Water Tariffs to Rise

Water Tariffs to RiseWater Tariffs to Rise

The proposal by the Energy Ministry to hike water tariffs has been approved by the Economy Council with slight revisions, but no directives on raising the prices have been issued so far, Deputy Energy Minister Sattar Mahmoudi said.

"The ministry intended to increase tariffs by 20%, but the ratified amount stands at a lower rate due to revisions made by the Economy Council based on certain considerations," he said on the sidelines of the 11th International Water and Wastewater Exhibition that concluded on Tuesday, ISNA reported.

Noting that the water tariffs are currently not high for the lower and average consumer groups, he said high consumers will incur higher fees to compensate for the low fees paid by low and average consumers.

According to energy officials, water is a heavily-subsidized commodity and consumers pay only one-third of its real price in Iran.

Mahmoudi put the final price of water at approximately 40 cents (12,000 rials) per cubic meter, but said subscribers are not charged the entire amount.

Planning and development deputy of National Water and Wastewater Engineering Company, Ali Asghar Qane', said water tariffs are planned to increase by 15% for high consumers and by 10% for subscribers abiding by the consumption pattern.

Stressing the huge gap between the current water fees, priced at less than one cent (3,000 rials) and what it costs the ministry to supply, he said the meager increase will not meet the needs of the water industry.

He proposed that the government push the current fees up to the total price under a five-year plan to alleviate the problems of the water sector. Iran is facing serious water scarcity due to overexploitation of water resources as well as drought and low precipitation.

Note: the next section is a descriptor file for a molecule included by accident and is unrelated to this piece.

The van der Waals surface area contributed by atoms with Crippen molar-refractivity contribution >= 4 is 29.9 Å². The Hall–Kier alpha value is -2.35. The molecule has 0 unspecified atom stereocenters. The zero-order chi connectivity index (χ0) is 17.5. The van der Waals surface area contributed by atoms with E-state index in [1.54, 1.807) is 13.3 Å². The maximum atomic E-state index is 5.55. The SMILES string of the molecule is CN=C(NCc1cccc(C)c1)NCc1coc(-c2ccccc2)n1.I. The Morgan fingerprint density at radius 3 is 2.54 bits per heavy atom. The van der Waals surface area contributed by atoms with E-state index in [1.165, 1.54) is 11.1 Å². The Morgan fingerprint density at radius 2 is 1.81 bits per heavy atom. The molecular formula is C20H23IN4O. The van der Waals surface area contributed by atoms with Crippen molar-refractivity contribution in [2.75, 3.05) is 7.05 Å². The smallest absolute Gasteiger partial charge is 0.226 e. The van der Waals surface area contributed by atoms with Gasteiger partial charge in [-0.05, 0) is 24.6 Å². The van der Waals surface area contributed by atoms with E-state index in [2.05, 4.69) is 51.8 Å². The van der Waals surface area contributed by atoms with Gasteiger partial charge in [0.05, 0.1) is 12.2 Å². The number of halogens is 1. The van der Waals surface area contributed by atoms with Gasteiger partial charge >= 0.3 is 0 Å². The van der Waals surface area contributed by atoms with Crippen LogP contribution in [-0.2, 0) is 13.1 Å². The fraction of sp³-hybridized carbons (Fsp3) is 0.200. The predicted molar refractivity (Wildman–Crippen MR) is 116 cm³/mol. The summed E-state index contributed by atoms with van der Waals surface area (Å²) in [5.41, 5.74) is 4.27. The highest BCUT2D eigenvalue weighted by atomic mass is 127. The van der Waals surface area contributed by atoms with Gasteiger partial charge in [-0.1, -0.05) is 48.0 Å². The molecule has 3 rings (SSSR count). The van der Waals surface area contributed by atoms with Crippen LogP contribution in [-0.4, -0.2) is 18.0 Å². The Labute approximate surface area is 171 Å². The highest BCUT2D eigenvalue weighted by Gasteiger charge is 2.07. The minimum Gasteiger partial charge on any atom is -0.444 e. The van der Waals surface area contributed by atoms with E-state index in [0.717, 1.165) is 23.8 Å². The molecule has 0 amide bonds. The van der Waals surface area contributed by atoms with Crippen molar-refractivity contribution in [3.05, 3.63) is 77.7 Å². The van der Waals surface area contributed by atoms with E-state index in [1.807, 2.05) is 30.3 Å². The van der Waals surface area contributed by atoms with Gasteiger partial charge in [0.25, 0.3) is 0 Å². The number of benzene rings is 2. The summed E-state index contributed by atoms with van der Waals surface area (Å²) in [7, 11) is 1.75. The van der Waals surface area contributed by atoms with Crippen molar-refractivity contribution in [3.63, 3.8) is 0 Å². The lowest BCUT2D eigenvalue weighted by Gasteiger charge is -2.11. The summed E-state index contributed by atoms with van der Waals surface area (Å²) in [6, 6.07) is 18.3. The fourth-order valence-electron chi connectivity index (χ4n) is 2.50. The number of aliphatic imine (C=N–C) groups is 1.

Analysts say roughly 90% of the national water resources are wasted in the traditional agro sector, at a time when rainfall has reached its lowest levels in recent history.

Average rainfall is around 750 millimeters in the world, while Iran's average precipitation has fallen to 205 mm in the past 15 years, down from 250 mm before a long and hard drought cast a shadow over the country.

According to the Energy Ministry, water consumption is at a "reasonable" level for around 72% of consumers nationwide and the ministry's plan to raise water tariffs is not aimed at generating profit, but to curb its wasteful consumption.

Taking stock of water imports from Tajikistan in exchange for exporting gas, Mahmoudi said, "Interstate water transfers require specific technologies and strategic assessments."

According to Mahmoudi, the ministry is determined to supply water to regions with high water needs primarily from the nearest resources after factoring in the environmental ramifications.